It’s a basic question. After you play for a long time I think some kind of forget what makes it fun because we are just sort of invested in it to the point that we feel obligated, in a sense, to keep playing. That compunction (and some would say, addiction) has been talked about by a lot of gamers. Many who have moved on to exclusively play other games cite very different reasons for leaving 40K which leads you to think: well okay, then why was it fun before if it isn’t fun for them now? And that led me to think about what I found fun about it. After all, I have branched out into many more games than most gamers ever do and spent more money than most gamers can spend. You might think “Why bother spending money in so many places and splitting time amongst so many hobbies if you don't even know why you like it?” The only answer I can think of is that they are fun. But are they? Do I really believe that or did I just sort of stop asking myself that question along the way to avoid having to justify the cost?
- Friends. I have grown my base of friends (and enemies, oddly enough) a great deal through this game and as one who has never really fit perfectly into anyone’s circle, making friends was a big draw for me. I think differently and I am keenly aware of that. Here was a place I could BE different and be accepted. Of all the reasons I could list, making friends has grown from it’s place way down the list to become a larger and larger reason for continuing to be a part of the gaming community and 40K is in fact the largest of its kind outside of CCG's..
- Warhammer 40,000 allows me to compete. I am at my core a competitive person who has always felt a strong need to try and be the best. One needs arenas to fight in and sports only lasts for so long. I was a three sport athlete in High School and got a full ride scholarship for college because I wanted to be the best at school too. After that what do you do to feed that need? Well you compete in the job place and in my case (so i started a business). I also found Warhammer and those kinds of games give me the ARENA to fight to the top in another way, a sensation I find enjoyable even when I don’t quite make it. As a song once said, "It's the struggle that makes us strong".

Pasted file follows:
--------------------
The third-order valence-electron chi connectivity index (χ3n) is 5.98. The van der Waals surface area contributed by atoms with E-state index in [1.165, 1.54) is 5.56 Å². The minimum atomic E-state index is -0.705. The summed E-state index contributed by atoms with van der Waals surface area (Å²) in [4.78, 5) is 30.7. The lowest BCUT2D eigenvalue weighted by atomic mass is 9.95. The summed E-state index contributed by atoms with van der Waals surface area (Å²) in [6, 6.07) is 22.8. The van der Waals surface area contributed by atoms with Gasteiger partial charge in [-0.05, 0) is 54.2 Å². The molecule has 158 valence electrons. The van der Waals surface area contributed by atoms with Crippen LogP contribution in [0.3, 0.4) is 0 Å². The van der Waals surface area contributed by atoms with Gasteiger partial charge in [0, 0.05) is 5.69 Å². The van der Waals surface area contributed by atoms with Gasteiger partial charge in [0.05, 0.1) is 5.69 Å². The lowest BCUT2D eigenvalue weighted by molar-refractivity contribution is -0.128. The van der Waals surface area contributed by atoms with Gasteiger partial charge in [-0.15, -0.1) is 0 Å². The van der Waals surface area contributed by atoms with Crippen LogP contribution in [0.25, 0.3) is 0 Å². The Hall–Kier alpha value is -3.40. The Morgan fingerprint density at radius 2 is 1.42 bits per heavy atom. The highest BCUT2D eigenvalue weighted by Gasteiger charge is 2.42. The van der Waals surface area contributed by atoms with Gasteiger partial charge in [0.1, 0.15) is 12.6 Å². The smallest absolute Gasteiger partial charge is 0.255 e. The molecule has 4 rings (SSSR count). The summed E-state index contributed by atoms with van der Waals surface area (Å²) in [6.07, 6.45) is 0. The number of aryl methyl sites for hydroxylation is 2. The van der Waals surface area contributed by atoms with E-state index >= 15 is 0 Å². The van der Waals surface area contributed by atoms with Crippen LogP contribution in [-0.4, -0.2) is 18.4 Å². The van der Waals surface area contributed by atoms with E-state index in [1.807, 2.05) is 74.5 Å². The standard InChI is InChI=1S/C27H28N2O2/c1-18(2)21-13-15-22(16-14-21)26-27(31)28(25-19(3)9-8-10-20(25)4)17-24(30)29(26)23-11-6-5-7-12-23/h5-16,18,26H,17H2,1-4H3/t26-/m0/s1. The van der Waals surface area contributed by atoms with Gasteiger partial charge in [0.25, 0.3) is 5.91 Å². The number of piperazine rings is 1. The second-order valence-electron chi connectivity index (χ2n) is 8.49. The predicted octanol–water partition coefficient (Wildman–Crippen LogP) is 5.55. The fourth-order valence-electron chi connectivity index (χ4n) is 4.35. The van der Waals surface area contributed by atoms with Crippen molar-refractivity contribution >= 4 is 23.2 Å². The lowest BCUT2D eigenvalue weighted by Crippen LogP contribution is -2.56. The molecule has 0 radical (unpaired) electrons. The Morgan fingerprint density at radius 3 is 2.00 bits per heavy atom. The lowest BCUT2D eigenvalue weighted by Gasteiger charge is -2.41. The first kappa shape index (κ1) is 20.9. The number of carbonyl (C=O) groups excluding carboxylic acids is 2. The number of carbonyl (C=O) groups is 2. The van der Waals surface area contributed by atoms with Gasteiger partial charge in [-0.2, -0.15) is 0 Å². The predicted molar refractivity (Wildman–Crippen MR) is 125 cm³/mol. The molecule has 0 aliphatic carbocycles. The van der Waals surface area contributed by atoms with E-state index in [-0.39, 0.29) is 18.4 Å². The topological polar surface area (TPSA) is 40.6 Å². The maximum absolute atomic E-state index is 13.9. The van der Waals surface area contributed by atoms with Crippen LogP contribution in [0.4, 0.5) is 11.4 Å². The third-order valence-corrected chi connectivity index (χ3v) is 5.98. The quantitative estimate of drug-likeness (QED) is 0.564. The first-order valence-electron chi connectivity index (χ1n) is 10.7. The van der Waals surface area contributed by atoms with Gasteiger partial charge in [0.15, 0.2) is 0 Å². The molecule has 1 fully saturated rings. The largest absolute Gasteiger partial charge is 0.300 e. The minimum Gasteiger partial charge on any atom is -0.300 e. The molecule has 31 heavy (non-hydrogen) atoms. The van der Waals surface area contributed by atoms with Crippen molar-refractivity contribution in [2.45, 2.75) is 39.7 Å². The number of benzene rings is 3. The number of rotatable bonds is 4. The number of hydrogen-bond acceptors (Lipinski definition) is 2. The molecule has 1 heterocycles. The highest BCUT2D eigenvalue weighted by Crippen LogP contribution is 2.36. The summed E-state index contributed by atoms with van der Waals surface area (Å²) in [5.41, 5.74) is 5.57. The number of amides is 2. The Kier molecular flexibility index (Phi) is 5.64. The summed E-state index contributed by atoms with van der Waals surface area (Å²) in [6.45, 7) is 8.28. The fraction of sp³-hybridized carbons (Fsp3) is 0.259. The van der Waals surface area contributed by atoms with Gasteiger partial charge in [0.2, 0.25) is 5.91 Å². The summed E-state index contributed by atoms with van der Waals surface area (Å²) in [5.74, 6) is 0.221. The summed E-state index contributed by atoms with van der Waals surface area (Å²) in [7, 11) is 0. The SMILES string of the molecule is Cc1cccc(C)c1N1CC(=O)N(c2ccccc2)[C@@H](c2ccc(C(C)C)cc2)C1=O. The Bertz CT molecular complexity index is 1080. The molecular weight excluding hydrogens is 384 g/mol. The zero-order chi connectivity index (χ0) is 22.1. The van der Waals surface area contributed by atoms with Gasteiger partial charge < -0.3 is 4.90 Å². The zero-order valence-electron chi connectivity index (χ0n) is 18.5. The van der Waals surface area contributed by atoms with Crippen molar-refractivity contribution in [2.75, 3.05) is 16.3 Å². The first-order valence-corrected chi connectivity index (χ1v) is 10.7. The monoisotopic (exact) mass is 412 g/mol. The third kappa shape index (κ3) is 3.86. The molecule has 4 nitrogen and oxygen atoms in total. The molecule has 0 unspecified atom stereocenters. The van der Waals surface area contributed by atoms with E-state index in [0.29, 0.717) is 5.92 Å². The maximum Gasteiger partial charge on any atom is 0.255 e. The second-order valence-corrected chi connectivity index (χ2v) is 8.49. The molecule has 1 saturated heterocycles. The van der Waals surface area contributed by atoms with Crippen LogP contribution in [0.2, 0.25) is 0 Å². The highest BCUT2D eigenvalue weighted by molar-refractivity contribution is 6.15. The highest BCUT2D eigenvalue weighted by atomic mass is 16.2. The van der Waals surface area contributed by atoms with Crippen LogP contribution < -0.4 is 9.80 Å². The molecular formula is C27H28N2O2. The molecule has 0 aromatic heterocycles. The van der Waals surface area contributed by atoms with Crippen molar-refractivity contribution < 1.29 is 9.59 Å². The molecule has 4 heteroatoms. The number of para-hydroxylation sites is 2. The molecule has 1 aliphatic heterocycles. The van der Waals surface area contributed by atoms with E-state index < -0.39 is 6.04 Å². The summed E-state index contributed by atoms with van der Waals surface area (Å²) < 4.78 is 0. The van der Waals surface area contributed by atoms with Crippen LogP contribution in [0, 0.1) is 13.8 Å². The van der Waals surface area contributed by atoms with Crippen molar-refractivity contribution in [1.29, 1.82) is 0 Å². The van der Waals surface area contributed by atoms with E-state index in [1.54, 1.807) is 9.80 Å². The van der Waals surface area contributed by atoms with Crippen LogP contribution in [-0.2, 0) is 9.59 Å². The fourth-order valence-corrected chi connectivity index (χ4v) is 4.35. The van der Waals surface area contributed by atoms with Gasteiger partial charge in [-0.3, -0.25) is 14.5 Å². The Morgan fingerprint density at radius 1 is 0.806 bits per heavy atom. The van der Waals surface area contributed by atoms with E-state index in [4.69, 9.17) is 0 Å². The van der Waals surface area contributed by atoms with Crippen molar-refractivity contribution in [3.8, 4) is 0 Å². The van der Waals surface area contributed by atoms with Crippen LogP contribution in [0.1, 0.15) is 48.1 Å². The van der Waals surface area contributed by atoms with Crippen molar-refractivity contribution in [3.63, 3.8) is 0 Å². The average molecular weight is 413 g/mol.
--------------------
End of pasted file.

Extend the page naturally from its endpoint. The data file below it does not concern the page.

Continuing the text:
- Warhammer is a story. I am a big time role player and I love the ideas and the stories behind the factions. The universe has been fleshed out a great deal. While most games are miniatures companies, Warhammer sort of elevated itself above that and made it a story that you can be a part of. I identify with the motivations of the factions. The Story is appealing to me (most of it) and being a role player I can hardly resist inserting myself into it.
- The likeness of some of the models to things I held dear when I was younger is cool, such as the animated series Robotech, Transformers, Silver Hawks, Inhumanoids, StarCraft the video game, Mechwarrior the video game, star wars… The list goes on of things that connect me to those memories and joys. It’s a subliminal thing but it’s real. I can play the Tau Empire and imagine myself fighting for the Southern Cross army against the Invid in my Tau Hove Ttank. I can imagine the Bioroids and other elements of anime in general that are represented. The dying elven race is an old and used Tolkien idea but it's great because I loved Tolkien. And I love the models and they’ve gotten a ton better since even I started in 2004 which just adds to it.
- Recognition. While it’s not higher on the list, it’s there. Being good at something gets you noticed, and having people ask you for help and advice will make you feel good and validated, I don’t care who you are, even if it is only a game. That they would even ask me my opinion is kind of a motivator for me. I almost feel compelled to master the game just so I am actually worthy of being asked those questions and don’t let people down. It’s one thing to say you’re good. Much harder to actually BE good and harder still to stay that way as the rules change and evolve.
- The mental Exercise is good for anyone. You must not only account for what an opponent might do before you even get to the table, but the terrain forces your mind, in every game, to shift it’s gears into operation. So much is different from game to game that the same two players facing each other with the same army must do things completely differently every game and some units that were great in Game 1 are now trash in game 2 because of the terrain or mission…or both! So there is so much mental exercise going on and it’s good for you. The geometry of the game and the List hammering are all sort of necessary byproducts of the struggle to be able to adapt and overcome the battlefield situation and it feels good not to stare at numbers on a computer screen all day. Situation is king. The game provides me a great way to keep my mind engaged.